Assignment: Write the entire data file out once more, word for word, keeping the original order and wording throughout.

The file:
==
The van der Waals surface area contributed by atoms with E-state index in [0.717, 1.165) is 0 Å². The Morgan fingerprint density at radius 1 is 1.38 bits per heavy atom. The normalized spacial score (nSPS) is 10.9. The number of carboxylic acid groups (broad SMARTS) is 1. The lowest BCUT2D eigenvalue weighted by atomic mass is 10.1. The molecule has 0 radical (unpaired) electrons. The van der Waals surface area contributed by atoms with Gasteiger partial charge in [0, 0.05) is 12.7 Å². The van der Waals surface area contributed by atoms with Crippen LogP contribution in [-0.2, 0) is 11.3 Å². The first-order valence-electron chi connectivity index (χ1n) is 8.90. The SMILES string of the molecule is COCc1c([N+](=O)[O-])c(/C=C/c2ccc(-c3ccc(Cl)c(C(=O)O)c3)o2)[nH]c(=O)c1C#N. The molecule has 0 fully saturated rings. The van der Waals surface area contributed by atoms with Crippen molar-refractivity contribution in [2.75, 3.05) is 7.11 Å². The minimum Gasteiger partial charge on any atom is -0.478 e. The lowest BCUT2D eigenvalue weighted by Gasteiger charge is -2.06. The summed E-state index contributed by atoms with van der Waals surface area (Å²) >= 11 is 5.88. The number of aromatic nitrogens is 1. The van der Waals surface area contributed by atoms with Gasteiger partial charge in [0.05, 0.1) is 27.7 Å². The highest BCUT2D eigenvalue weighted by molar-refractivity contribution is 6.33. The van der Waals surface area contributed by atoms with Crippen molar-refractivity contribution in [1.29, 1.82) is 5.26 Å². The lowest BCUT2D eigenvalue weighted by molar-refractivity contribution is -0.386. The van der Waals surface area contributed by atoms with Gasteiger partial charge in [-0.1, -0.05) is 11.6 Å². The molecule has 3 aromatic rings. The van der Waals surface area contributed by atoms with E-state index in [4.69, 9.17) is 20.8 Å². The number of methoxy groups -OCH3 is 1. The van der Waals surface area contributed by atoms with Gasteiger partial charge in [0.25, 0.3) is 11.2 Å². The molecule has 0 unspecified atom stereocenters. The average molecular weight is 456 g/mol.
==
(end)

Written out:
The van der Waals surface area contributed by atoms with E-state index in [0.717, 1.165) is 0 Å². The Morgan fingerprint density at radius 1 is 1.38 bits per heavy atom. The normalized spacial score (nSPS) is 10.9. The number of carboxylic acid groups (broad SMARTS) is 1. The lowest BCUT2D eigenvalue weighted by atomic mass is 10.1. The molecule has 0 radical (unpaired) electrons. The van der Waals surface area contributed by atoms with Gasteiger partial charge in [0, 0.05) is 12.7 Å². The van der Waals surface area contributed by atoms with Crippen LogP contribution in [-0.2, 0) is 11.3 Å². The first-order valence-electron chi connectivity index (χ1n) is 8.90. The SMILES string of the molecule is COCc1c([N+](=O)[O-])c(/C=C/c2ccc(-c3ccc(Cl)c(C(=O)O)c3)o2)[nH]c(=O)c1C#N. The molecule has 0 fully saturated rings. The van der Waals surface area contributed by atoms with Crippen molar-refractivity contribution in [2.75, 3.05) is 7.11 Å². The minimum Gasteiger partial charge on any atom is -0.478 e. The lowest BCUT2D eigenvalue weighted by Gasteiger charge is -2.06. The summed E-state index contributed by atoms with van der Waals surface area (Å²) >= 11 is 5.88. The number of aromatic nitrogens is 1. The van der Waals surface area contributed by atoms with Gasteiger partial charge in [0.05, 0.1) is 27.7 Å². The highest BCUT2D eigenvalue weighted by molar-refractivity contribution is 6.33. The van der Waals surface area contributed by atoms with Crippen molar-refractivity contribution in [1.29, 1.82) is 5.26 Å². The lowest BCUT2D eigenvalue weighted by molar-refractivity contribution is -0.386. The van der Waals surface area contributed by atoms with Gasteiger partial charge in [-0.1, -0.05) is 11.6 Å². The molecule has 3 aromatic rings. The van der Waals surface area contributed by atoms with E-state index in [4.69, 9.17) is 20.8 Å². The number of methoxy groups -OCH3 is 1. The van der Waals surface area contributed by atoms with Gasteiger partial charge in [0.25, 0.3) is 11.2 Å². The molecule has 0 unspecified atom stereocenters. The average molecular weight is 456 g/mol.